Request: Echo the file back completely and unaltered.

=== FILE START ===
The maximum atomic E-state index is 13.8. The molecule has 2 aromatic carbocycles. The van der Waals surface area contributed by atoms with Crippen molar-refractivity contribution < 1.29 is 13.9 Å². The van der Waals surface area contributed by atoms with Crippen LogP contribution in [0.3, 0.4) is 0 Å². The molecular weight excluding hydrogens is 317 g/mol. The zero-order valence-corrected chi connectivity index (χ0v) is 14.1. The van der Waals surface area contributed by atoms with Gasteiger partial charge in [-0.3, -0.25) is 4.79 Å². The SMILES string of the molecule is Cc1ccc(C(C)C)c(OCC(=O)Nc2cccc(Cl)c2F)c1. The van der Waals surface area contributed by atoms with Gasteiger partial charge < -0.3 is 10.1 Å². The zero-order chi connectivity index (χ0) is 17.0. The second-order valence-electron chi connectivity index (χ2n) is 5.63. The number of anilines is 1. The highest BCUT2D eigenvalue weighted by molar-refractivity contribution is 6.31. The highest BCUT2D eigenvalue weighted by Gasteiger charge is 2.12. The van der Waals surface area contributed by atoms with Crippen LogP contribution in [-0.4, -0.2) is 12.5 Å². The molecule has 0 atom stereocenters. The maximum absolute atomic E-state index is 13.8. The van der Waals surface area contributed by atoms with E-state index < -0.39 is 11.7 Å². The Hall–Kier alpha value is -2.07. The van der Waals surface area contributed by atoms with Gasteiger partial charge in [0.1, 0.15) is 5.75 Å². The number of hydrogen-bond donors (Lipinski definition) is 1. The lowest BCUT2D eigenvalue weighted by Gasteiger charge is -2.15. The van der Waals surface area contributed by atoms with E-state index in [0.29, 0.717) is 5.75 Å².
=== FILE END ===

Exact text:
The maximum atomic E-state index is 13.8. The molecule has 2 aromatic carbocycles. The van der Waals surface area contributed by atoms with Crippen molar-refractivity contribution < 1.29 is 13.9 Å². The van der Waals surface area contributed by atoms with Crippen LogP contribution in [0.3, 0.4) is 0 Å². The molecular weight excluding hydrogens is 317 g/mol. The zero-order valence-corrected chi connectivity index (χ0v) is 14.1. The van der Waals surface area contributed by atoms with Gasteiger partial charge in [-0.3, -0.25) is 4.79 Å². The SMILES string of the molecule is Cc1ccc(C(C)C)c(OCC(=O)Nc2cccc(Cl)c2F)c1. The van der Waals surface area contributed by atoms with Gasteiger partial charge < -0.3 is 10.1 Å². The zero-order chi connectivity index (χ0) is 17.0. The second-order valence-electron chi connectivity index (χ2n) is 5.63. The number of anilines is 1. The highest BCUT2D eigenvalue weighted by molar-refractivity contribution is 6.31. The highest BCUT2D eigenvalue weighted by Gasteiger charge is 2.12. The van der Waals surface area contributed by atoms with Crippen LogP contribution in [-0.4, -0.2) is 12.5 Å². The molecule has 0 atom stereocenters. The maximum absolute atomic E-state index is 13.8. The van der Waals surface area contributed by atoms with E-state index < -0.39 is 11.7 Å². The Hall–Kier alpha value is -2.07. The van der Waals surface area contributed by atoms with Gasteiger partial charge in [0.1, 0.15) is 5.75 Å². The number of hydrogen-bond donors (Lipinski definition) is 1. The lowest BCUT2D eigenvalue weighted by Gasteiger charge is -2.15. The van der Waals surface area contributed by atoms with E-state index in [0.29, 0.717) is 5.75 Å².